Fossil remains suggest that this giant shark reached a maximum length of 15.9–20.3 metres (52–67 ft), and also affirm that it had a cosmopolitan distribution. Scientists suggest that C. megalodon looked like a stockier version of the great white shark, Carcharodon carcharias.
Source: Wikipedia: Megalodon, Ebay: Megalodon Shark Tooth
Fanta is a global brand of fruit-flavored carbonated soft drinks from the Coca-Cola Company. There are over 100 flavors worldwide. The drink originated in Germany in 1941. Fanta originated as a result of difficulties importing Coca-Cola syrup into Nazi Germany during World War II due to a trade embargo.
To circumvent this, Max Keith, the head of Coca-Cola Deutschland (Coca-Cola GmbH) during the Second World War, decided to create a new product for the German market, using only ingredients available in Germany at the time, including whey and pomace – the "leftovers of leftovers", as Keith later recalled.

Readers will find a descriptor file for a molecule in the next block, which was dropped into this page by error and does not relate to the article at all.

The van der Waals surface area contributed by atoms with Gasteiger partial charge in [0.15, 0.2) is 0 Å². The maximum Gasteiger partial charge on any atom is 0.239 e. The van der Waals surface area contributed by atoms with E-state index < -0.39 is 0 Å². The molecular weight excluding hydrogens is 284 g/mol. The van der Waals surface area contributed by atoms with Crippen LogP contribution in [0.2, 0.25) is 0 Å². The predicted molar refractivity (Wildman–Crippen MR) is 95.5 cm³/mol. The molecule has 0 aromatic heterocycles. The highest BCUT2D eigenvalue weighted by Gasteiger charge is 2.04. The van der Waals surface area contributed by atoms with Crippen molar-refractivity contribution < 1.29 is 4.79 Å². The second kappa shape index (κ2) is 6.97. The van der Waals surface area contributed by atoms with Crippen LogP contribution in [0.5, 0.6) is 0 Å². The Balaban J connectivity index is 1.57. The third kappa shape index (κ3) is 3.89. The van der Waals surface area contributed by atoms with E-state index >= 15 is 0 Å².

The name was the result of a brief brainstorming session, which started with Keith exhorting his team to "use their imagination" ("Fantasie" in German), to which one of his salesmen, Joe Knipp, immediately retorted "Fanta!"
While the plant was effectively cut off from Coca Cola headquarters during the war, plant management did not join the Nazi Party. After the war, the Coca Cola corporation regained control of the plant, formula and the trademarks to the new Fanta product — as well as the plant profits made during the war.